Friday I rode a brick with the high school girls Aimee, Sara and I are working with. I followed that up with a fantastic 2 hour hill ride that left my legs tired.

Saturday Aimee and I ran in the Medina YWCA Twin Sizzler 10k. Despite my tired legs I had a great run breaking 40 minutes for the first time in 5 years.

But it was more than just my physical fitness that is in top form.

Mentally I am at a level that I have not been before. Six years in the making I have reached a mental awareness and toughness that is helping me push further and deeper than before.

Two thoughts keep running through my mind:

"I can do anything for 20 minutes." Mark Durno

"Push the Mind, and the Body Will Follow" Eric Banks.

These I have learned from two great friends and will be with me at every race or training day.

Professional and world class athletes develop this early on or just have this mental capacity from the beginning. For others it takes longer to develop due to many circumstances that a average person must deal with day to day. Some people never find it....and that is when it becomes a terrible waste.

During and after the 10k on Saturday, especially after I crossed the finish line and tried not to puke or pass out, I realized what a powerful entity the mind it. My mind has helped me accomplish some great things this year. I may be six years older than when I started to seriously train for triathlon, but I sure don't feel any older.

Game On

Sunday, July 05, 2009

How do you know.....

when you are ready? After all of the training and hours spent preparing for a single do you know you are ready.

First we look at our training logs.......

  • Swimming....drills, intervals, yardage back and forth in the pool, open water swims wearing a wetsuit.
  • Biking....seemingly endless miles, for hours are a time, climbing hills, eating gu's and drinking "calories", feeling your toes, ass and crotch grow numb, riding indoor during the cold early season days.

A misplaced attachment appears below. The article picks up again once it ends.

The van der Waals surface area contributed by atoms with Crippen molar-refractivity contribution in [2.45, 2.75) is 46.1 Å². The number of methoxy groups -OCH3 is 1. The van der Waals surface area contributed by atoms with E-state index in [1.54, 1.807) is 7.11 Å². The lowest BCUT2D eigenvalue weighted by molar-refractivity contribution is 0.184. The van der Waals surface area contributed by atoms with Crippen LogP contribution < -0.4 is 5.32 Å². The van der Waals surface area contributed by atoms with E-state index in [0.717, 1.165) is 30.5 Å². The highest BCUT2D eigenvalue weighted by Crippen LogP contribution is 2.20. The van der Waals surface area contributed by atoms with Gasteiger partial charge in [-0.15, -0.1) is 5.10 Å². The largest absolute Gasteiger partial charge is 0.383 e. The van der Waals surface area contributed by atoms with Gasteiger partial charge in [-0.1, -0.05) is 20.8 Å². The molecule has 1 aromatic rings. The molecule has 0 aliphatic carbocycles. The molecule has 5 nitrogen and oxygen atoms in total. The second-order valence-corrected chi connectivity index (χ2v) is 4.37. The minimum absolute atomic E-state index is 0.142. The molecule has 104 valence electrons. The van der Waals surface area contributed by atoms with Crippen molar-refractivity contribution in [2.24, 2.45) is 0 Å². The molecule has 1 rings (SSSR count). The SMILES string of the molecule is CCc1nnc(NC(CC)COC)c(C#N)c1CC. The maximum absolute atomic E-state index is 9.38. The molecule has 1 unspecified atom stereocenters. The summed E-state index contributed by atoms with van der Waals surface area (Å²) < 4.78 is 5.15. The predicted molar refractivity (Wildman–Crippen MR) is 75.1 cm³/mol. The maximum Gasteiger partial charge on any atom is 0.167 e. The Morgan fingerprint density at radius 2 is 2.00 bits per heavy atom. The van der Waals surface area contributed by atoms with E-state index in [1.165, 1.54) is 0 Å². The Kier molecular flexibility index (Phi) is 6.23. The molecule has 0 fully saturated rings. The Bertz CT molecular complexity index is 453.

• rain and snow and heat, 6 miles here......14 miles there, off the bike, up the hill, on trails and streets and treadmills, buying new shoes at the same time as getting an oil change (3 months or 3000/300 miles), chafing, blisters, black toenails, tight sore legs.

Second we look at the key milestones during training......

  • The half marathon training race. Letting everyone else go when you needed to follow the "plan"....steady pace, practice nutrition, it's not really a race...for you.
  • The practice tri to make sure you have it down pat and remember what transitions feel like....and possibly how much it sucked ass when you got pummeled in the water or flatted on the bike or bonked 3 miles from the finish line.
  • The time trial bike race where you felt the bike fitness was at it's peak only to be passed by not 1 or 2 but three riders who started at minute intervals behind you.....while your legs are burning and lungs are screaming for air.

Third we remember the lessons learned from all the cumulative days of training/racing....

  • The pre-race meal that fueled you just right and helped the next day.
  • How to keep your swim stroke fluid even when tired.
  • What a certain pace feels like.
  • How to get the dropped chain back on without stopping.
  • Knowing you can pee on the bike....without stopping.
  • Gu makes you puke.....Hammergel fuels the body.
  • You can cover the some more.

We have completed a lot during training. We have become stronger; physically and mentally. We have lost weight. We have gained weight. We have become sick. We have recovered. We get depressed. We celebrate milestones.

The muscles have many miles and yards in them. Our eyes have seen nothing but a black line for hours at a time, but they have also seen nature and the world around us during the journey. Our legs have spun in a circle millions of times and our feet have moved us forward many miles.

Our mind has become razor sharp as we feel the changes. These changes register in the mind of a triathlete, or any other athlete. These changes allow the mind to answer....

" are ready."

Game On.

Thursday, July 02, 2009

Lance's new training partner

This video is great. What an experience for this little guy.

Tour de France Stage 20: Final Training Video -- powered by